Self-Control in Childhood Promotes Success and Better Health in Adulthood Study Shows

Children who have more self-control later experience more financial and social success according to a new study.

Kid With ADHD

Kid With ADHD

Our behavior during childhood influences our adult life. An international team of researchers suggests that the degree of self-control in childhood influences success later in life. In their article published in Proceedings of the National Academy of Sciences (PNAS), the group describes how self-control during childhood correlates with better health, success, and stability later in adult life.

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Better health in adulthood for children with better self-control

The question the researchers are asking themselves is: how well do children with self-control problems cope when they get older? To find out, they studied 1,037 children, born between 1972 and 1973 in New Zealand, all included in a longitudinal study when they were between 3 and 11 years old. They evaluated the self-control of the children by talking to their parents, teachers, and the children themselves. Each child was categorized according to characteristics such as their impulsivity or the ease with which they felt frustrated when working on projects and whether, despite their frustration, they followed up on such projects.

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Decades later, researchers revisited the children who were then 45 years old. Each of them was interviewed and tested in different ways to find out how their lives turned out. The researchers found that children with a high degree of self-control are on average better than children with a low degree of self-control. They also showed fewer signs of brain aging and were healthier.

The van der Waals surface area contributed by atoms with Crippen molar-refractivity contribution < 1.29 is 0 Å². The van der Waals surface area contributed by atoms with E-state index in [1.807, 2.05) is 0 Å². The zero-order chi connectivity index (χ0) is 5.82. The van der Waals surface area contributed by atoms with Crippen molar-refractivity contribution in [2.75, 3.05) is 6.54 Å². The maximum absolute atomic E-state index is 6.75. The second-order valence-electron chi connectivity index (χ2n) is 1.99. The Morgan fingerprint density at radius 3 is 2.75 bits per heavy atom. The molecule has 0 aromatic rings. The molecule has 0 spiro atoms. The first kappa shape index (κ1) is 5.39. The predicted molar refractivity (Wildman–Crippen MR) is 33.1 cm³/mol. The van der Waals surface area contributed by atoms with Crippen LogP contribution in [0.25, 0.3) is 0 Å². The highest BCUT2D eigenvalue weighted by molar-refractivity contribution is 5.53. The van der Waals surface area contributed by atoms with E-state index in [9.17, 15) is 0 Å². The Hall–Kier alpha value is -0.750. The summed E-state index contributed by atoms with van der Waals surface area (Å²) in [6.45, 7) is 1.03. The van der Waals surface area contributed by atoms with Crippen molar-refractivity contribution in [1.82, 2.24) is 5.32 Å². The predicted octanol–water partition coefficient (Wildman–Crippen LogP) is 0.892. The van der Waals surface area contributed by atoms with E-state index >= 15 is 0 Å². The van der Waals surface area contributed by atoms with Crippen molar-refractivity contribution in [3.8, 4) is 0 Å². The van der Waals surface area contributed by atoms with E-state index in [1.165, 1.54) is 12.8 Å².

Concentration on education to improve self-control

The researchers found that the group with the higher self-control did better financially and socially. They also found that children with problems with self-control regardless of IQ level and social status were on average less successful in achieving standardized life goals than those who showed better self-control as children. Researchers suggest that a greater focus on teaching children with self-control problems to improve their control skills could lead to an improvement in the quality of life.

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